Government-commissioned report calls for a more central economic role for UK universities

Out-Law News | 17 Oct 2013 | 3:26 pm | 2 min. read

The UK's universities need to given a more central economic role if the country is to succeed in turning innovation into successful businesses, a prominent businessman has concluded in a Government-commissioned report.

Sir Andrew Witty, chief executive of leading life sciences firm GlaxoSmithKline (GSK), had been commissioned by the Government to report on how English universities could better support local economic growth and drive exports. His final report makes a number of recommendations, which include reviewing current funding arrangements in order to better target resources to particular research and technology streams, rather than individual institutions.

Universities Minister David Willetts welcomed the report ahead of a more formal Government response, but higher education expert Martin Priestley of Pinsent Masons, the law firm behind, called on it to take up Witty's challenge and "back one of Britain's global success stories".

"The Witty Review recognises what we have known for a long time: that as well as delivering world class research and teaching, UK universities drive economic growth and have a profound effect on the economies of their local areas," he said. "As the report correctly identifies, UK universities have the potential to be able to turn ideas into globally competitive industries and to create breakthrough inventions."

Witty, who is also the chancellor of Nottingham University, said in his report that the UK had "some of the best universities in the world", giving the country a "major competitive advantage" towards being recognised as a world leader in technology and innovation. By simplifying complex funding streams and doing more to encourage collaborative research, involving small and medium-sized enterprises (SMEs) as well other academic institutions with similar expertise, universities could support economic growth by turning "great ideas into successful companies that create jobs", he said.

The report's central recommendation is for the creation of collaborative 'Arrow Projects', supported by a new central government funding stream. These projects would involve cutting-edge technologies or inventions in which the UK has a promising lead, led by an 'arrow tip' of universities with expertise in that particular area working with an 'arrow head' of associated economic activity, including industrial and supply chain partners and economic partners, such as Local Enterprise Partnerships (LEPs). The team involved in Arrow Projects would not be based on postcode or location, but rather by type of technology such as quantum computing or advanced material.

Under the system that Witty envisages, Arrow Projects would be backed by £1 billion in funding which could be either new money or redirected from existing schemes, much of which could be provided by participating businesses and LEPs. This 'one stop shop' for funding would replace the current regime, which can involve multiple and complex applications depending on where the university is based, or through the Technology Strategy Board and various Research Councils.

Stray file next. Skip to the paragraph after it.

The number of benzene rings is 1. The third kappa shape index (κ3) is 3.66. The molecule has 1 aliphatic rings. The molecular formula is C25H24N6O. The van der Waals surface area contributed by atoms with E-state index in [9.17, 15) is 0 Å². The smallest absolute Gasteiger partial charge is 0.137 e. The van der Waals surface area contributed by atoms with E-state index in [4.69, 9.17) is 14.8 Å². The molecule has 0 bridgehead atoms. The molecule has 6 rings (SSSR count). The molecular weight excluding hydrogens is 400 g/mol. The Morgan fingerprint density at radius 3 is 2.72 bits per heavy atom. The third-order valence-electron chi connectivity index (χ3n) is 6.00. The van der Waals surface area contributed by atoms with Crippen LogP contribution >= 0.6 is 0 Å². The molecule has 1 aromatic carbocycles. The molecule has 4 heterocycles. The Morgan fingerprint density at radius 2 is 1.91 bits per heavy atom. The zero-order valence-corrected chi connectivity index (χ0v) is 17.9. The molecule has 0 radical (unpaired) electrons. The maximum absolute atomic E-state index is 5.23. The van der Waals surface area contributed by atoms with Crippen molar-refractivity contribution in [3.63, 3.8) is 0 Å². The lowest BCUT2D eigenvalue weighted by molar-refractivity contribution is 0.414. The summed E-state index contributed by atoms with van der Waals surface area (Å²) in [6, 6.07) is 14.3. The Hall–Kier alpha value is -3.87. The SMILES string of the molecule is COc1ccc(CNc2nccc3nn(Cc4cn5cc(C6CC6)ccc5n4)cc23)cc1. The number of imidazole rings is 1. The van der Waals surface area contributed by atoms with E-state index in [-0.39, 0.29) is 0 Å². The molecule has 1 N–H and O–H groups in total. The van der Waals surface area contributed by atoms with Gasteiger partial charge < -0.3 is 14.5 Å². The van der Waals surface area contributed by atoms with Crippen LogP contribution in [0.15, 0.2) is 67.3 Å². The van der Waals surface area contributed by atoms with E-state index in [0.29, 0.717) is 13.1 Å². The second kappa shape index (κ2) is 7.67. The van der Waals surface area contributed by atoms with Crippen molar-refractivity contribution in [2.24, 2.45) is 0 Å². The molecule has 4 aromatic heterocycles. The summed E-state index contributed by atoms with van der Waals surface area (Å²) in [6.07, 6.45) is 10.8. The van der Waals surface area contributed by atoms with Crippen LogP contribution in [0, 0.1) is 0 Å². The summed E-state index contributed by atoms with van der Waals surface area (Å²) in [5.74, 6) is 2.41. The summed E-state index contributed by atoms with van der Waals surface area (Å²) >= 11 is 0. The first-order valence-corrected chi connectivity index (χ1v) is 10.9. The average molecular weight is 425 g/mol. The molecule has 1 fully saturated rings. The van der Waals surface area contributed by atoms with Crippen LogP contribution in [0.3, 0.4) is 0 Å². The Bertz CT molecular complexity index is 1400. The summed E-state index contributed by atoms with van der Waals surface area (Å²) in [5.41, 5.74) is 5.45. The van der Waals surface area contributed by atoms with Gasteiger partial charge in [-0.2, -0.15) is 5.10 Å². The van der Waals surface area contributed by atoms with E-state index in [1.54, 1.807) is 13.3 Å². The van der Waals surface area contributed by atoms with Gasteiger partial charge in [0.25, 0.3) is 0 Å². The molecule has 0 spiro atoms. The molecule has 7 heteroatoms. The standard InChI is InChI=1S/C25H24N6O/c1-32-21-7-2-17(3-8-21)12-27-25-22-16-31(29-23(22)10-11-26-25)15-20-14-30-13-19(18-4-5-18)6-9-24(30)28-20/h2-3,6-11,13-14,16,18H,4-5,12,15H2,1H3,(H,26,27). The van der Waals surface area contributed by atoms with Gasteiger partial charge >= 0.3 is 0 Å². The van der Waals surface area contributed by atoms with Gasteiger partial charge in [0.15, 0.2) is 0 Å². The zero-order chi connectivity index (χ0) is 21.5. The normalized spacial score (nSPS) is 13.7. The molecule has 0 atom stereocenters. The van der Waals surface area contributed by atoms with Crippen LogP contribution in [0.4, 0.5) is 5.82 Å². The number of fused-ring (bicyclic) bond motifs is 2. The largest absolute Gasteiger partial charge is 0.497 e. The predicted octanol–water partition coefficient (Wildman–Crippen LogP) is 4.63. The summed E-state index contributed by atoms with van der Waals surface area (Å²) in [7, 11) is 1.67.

"At an early interview session, I was deeply struck by the statement: 'Britain doesn't breed entrepreneurs, it breeds endurance entrepreneurs'," said Witty in the foreword to the report. "The point being that the 'thicket' of complexity that exists between central and local structures and diffusion of funding and advisory energies leads to unnecessary hurdles for those striving to translate ideas to job creating businesses."

"We should embrace the country's density of population and institutions and drive greater collaboration wherever the 'idea flows' - eliminating unnecessary regional barriers which create domestic competition instead of marshalling our resources to run a global race," he said.

The report calls for universities to "assume an explicit responsibility for facilitating economic growth", as part of a 'Third Mission' alongside research and education, and with stronger incentives to encourage this work. They should report annually to Government on their progress and what work is needed by Government to facilitate their economic involvement, it said. It also recommends a closer relationship between LEPs and universities in their area, including the expectation that LEPs should include local university representation on their boards.

Witty has also recommended increasing funding for the Higher Education Innovation Fund (HEIF) from £160 million to £250m a year, and reviewing the funding allocation method to incentivise engagement with SMEs. Universities should also put in place a "single point of entry" to engage with SMEs and direct them to the relevant part of the university, he said.